|(Source: Wikimedia Commons)|
I’ve put together this static page to bring together all of the blog posts I’ve written over the past two years about Jaén, to serve as both a reference and a point of inspiration for anyone curious about this unique part of Spain.
|Interior, Jaén Cathedral|
Spanish architect Andrés de Vandelvira was the main man responsible for designing a large part of the monumental works in Úbeda and elsewhere in the province. Without him, it’s hard to say whether the Italian Renaissance would have ever come to southern Spain! By the 21st century, Úbeda’s outstanding architecture had been recognized by UNESCO, which named it and neighboring Baeza a World Heritage Site in 2003. A petition is currently underway to add the soaring cathedral in Jaén capital to the list.
When I lived in Úbeda, I only had the chance to visit half a dozen of the myriad of castles this province holds. Most are within walking distance of major city or village centers, but a few are in isolated mountain towns that are difficult to get to without cars. Still, public buses can take you from major hubs like Jaén, Úbeda, or Linares to most of the pueblos that are proud of their castles to this day.
For amazing views of the city of Jaén and the olive-grove-studded countryside, hike up the imposing Santa Catalina Hill to the castle of the same name, or if the mountains are calling your name, hop over to Cazorla for the hilltop fortress called the Castle of La Yedra. You can find one of the oldest fortifications in Spain in Baños de la Encina—the Castle of Burgalimar, a Moorish stronghold, dates back to the Caliphate of Córdoba. And Sabiote, right outside Úbeda, has recently restored a large, Renaissance-era palace-castle.
|Stragglers from the olive harvest|
When eating at restaurants, you’ll most likely be given a free tapa of marinated olives in addition to the standard tapa you receive with your drink; if not, make sure to request a little bowl of them, as every place has their own marinade. A handsome glass bottle of extra-virgin olive oil makes a unique souvenir, but if you’re worried about the glass breaking, grocery stores often sell the exact same oil in sturdier aluminum tins.
|Panorama of Cazorla|
What to eat
|Arab Baths, Jaén|
If you do end up visiting Úbeda, I’ve also written up a post about the best places to eat in town.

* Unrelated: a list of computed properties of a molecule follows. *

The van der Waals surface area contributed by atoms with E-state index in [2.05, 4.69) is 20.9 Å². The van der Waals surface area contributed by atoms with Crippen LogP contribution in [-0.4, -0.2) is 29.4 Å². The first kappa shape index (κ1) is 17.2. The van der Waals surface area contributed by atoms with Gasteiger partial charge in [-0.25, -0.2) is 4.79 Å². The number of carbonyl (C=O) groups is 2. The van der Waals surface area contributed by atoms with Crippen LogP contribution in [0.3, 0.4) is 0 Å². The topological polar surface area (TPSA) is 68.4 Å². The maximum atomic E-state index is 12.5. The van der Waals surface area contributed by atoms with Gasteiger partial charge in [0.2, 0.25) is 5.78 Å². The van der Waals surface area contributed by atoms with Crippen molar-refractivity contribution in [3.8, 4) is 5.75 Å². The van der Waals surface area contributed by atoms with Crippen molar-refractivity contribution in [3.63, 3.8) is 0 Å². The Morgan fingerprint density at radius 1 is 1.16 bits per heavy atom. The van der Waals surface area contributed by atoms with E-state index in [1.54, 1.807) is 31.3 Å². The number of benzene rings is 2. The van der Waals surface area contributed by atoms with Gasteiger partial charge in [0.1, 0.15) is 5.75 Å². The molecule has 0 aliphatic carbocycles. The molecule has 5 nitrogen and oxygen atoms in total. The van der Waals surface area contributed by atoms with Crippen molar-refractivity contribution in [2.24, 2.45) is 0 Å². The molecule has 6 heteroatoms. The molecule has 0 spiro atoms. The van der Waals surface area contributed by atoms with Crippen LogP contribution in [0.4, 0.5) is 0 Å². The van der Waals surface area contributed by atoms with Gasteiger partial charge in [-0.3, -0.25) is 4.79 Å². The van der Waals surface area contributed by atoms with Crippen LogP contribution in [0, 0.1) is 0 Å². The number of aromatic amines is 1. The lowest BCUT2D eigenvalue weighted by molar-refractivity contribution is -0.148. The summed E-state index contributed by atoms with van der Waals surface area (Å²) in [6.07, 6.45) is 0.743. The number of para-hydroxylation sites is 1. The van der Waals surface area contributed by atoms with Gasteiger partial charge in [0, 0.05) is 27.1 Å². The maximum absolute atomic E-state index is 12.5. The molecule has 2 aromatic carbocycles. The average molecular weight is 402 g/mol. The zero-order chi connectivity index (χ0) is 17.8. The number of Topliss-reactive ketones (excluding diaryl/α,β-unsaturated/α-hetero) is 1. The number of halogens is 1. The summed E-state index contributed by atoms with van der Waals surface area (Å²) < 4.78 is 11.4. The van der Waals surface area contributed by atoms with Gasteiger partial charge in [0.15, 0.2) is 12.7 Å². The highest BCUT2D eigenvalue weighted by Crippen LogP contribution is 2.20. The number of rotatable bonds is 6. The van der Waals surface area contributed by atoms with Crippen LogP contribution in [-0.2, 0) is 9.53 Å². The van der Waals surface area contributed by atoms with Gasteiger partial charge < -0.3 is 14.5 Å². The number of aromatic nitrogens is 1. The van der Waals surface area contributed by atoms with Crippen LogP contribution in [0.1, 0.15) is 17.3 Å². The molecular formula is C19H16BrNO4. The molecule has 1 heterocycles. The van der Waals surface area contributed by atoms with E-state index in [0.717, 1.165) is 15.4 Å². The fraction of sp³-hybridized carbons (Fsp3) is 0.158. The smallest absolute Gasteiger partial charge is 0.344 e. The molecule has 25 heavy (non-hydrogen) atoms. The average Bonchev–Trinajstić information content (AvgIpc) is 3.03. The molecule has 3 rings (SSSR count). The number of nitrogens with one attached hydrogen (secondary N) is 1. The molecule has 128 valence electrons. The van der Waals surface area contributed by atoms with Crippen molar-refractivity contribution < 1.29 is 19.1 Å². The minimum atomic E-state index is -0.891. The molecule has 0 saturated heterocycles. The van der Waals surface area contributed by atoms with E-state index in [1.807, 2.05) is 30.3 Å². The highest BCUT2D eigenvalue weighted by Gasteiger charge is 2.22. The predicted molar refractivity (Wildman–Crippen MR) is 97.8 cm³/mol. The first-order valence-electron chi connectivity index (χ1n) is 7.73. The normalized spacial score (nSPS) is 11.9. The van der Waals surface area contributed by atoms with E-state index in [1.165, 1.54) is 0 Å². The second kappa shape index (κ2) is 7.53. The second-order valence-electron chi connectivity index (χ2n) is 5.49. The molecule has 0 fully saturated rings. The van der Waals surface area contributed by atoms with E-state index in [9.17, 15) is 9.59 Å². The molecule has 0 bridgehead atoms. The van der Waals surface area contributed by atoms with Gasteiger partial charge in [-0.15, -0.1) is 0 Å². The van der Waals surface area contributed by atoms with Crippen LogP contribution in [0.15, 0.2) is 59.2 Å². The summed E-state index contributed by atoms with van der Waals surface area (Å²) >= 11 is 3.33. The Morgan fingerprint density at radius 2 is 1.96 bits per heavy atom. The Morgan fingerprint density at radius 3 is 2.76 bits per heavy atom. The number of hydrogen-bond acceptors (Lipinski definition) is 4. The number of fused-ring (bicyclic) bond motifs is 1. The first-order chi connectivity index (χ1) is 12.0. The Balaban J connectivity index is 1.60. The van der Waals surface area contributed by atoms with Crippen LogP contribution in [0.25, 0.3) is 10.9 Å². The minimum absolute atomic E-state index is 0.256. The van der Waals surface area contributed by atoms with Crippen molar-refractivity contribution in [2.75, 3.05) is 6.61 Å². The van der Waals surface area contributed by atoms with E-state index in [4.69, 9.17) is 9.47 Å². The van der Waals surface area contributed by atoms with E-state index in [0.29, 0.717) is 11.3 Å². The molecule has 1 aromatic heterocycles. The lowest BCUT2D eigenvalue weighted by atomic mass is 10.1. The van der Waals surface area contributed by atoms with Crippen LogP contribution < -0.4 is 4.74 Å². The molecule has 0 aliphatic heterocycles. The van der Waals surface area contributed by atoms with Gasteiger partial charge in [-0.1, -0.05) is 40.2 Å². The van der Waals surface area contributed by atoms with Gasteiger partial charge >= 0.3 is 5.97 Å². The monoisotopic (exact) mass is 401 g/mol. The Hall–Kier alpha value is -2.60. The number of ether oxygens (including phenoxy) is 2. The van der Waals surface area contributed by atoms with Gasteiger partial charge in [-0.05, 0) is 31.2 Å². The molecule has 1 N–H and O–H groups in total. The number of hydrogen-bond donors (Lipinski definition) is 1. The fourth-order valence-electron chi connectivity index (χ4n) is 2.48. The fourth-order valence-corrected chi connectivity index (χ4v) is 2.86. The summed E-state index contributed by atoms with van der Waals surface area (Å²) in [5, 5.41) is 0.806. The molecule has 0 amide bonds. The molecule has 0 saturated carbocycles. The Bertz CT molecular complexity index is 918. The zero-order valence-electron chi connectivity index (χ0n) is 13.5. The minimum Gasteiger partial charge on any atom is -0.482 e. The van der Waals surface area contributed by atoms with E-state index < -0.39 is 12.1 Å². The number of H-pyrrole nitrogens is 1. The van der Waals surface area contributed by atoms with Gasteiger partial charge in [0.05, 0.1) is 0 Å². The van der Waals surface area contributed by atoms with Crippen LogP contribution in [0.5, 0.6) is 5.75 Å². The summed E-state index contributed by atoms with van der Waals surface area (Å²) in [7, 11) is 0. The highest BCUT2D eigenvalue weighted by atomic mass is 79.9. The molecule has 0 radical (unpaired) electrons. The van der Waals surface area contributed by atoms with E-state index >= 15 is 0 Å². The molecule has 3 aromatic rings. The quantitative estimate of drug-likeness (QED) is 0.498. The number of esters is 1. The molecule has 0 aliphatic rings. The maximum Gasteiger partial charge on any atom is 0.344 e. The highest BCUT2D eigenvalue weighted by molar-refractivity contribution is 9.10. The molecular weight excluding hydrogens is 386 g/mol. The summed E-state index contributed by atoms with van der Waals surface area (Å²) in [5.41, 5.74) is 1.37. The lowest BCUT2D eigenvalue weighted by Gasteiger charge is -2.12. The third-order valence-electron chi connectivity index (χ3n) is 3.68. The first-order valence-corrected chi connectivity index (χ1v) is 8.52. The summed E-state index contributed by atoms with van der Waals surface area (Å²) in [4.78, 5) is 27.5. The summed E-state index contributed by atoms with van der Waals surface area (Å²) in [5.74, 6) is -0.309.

|The Sierra de Segura|
Beyond the olive groves and fields of almond trees that grow in the valleys, the town of Cazorla is not to be missed. Set right up against the foothills of the mountain range of the same name, this cozy place has a castle (I think we’re seeing a trend here…), the ruins of a huge Renaissance-era church, and even a tunnel they diverted a river into in the 1500s. Whoa.
How to get around
|Úbeda bus station|
Start with the company ALSA (which also runs under the brand Alsina Graells), and if you don’t have luck with their website, do a Google search of “[origin] [destination] autobuses” or “estación de autobuses [city]” and see what comes up. Sometimes you can buy your tickets at the counter in the station, but a lot of times you simply pay the driver as you board the bus. Don’t forget to ask when the bus goes back to your point of departure, or you might get stuck in the middle of nowhere!
A suggested itinerary
|Úbeda at night|
A typical Day One might involve exploring Úbeda in the morning: its churches, palaces, and museums. After lunch, catch the bus to twin-sister Baeza and spend the afternoon checking out the cathedral and the town’s charming alleyways. Make sure to go out for tapas before you catch the late-night bus back to Úbeda.
Your second day in the province could take you an hour southwest down to Jaén proper, the provincial capital. After waking up with a café con leche and toast with tomato and olive oil, admire the monumental Renaissance-era cathedral and then hike up the hill to take in the views from the medieval castle. Back down at ground level, get lost in the quiet, winding La Merced neighborhood. Once you’re found again, have lunch in the taverns of the old town, some of which date back to the 1800s. In the afternoon, cool off in the Arab Baths, the best-preserved in Spain. On your way out of town, stop by the provincial museum for your local art and archaeology fix.
|Sabiote at sunset|
Have you ever heard of the province of Jaén before? What on this appeals to you the most? Would you consider stopping off in the area the next time you’re in Andalucía? Tell me your thoughts in the discussion below—and if you have any questions, fire anyway!